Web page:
Chicago – A study may have found a way to influence children to make healthy snack choices: associate the healthy product with beloved media characters.
The study’s researchers, from the University of Pennsylvania, say using trade and licensed spokes-characters is a popular practice in child-directed products. The characters help children identify and remember those products.
The researchers go on to explain that children remember visual cues more easily than they do verbal cues. So a visual, such as Shrek, will help them remember what they see in advertisements.
The researchers studied 80 children between the ages of four and six to see if in fact using a licensed spokes-character on food packaging affected children’s taste assessment of the cereal.
Children were shown boxes of cereal labelled either Healthy Bits or Sugar Bits, with some boxes featuring media characters and some without.
One of the cereal boxes used in the study.
Having seen only the box, participants were asked to rate the taste of the cereal on a scale of one to five.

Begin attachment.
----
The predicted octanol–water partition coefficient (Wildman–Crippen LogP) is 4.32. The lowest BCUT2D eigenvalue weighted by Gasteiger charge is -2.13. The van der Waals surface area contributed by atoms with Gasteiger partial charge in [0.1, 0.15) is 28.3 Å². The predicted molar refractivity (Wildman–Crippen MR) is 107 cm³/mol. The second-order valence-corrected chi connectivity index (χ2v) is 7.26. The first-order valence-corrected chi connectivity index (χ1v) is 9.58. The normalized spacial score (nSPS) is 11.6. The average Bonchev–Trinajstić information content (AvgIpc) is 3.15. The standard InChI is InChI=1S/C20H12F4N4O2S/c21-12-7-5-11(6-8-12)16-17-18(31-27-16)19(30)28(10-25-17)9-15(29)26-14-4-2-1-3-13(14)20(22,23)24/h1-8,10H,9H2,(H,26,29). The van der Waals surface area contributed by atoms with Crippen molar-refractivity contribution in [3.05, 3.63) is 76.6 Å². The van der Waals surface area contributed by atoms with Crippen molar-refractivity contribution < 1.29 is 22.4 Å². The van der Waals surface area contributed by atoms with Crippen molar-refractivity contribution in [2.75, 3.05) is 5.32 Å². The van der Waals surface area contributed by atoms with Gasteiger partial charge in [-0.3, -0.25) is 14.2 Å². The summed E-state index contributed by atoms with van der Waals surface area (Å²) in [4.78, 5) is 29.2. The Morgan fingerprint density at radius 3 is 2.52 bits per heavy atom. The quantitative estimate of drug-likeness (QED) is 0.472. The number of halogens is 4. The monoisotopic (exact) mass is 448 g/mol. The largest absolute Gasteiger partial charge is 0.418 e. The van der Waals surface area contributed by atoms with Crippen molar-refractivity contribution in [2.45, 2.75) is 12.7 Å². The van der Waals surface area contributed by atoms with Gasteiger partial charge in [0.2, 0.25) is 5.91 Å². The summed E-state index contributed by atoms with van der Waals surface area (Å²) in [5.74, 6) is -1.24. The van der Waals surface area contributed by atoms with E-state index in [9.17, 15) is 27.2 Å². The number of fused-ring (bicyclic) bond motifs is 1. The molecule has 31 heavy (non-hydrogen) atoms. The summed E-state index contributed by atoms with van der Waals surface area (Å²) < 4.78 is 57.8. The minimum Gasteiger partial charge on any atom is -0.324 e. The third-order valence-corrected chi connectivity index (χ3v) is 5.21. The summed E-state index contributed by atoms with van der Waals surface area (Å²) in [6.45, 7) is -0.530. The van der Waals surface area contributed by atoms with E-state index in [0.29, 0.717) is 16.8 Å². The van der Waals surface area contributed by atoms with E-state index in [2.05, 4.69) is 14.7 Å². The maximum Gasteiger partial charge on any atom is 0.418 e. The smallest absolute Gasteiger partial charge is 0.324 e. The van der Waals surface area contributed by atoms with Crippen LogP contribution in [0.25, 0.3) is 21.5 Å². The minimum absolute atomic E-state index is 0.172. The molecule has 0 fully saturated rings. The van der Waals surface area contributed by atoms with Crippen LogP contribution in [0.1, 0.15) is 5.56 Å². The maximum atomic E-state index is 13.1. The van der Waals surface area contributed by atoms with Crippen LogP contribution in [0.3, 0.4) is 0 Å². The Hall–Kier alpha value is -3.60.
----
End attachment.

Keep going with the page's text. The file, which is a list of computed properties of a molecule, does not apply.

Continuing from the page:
Almost all the children reported liking the cereal, however, those who saw a popular media character on the box reported liking the cereal more than those who viewed a box without a character on it.
Additionally, those who sampled the cereal named Healthy Bits reported enjoying the cereal more than children who were given the same cereal under the name Sugar Bits.
Children receiving the cereal with the name Sugar Bits in a box with no characters on it reported being significantly less satisfied with the taste than those in the other three groups.
No significant differences were found among children in the Healthy Bits group based on the presence or absence of characters on the box.
The study, which was published in the March issue of Archives of Pediatrics & Adolescent Medicine, found that media and cartoon characters affect children’s assessment of food products and influence the opinions of children about their eating preferences.
“Messages encouraging healthy eating may resonate with young children,” say the authors, “but the presence of licensed characters on packaging potentially overrides children’s assessments of nutritional merit.”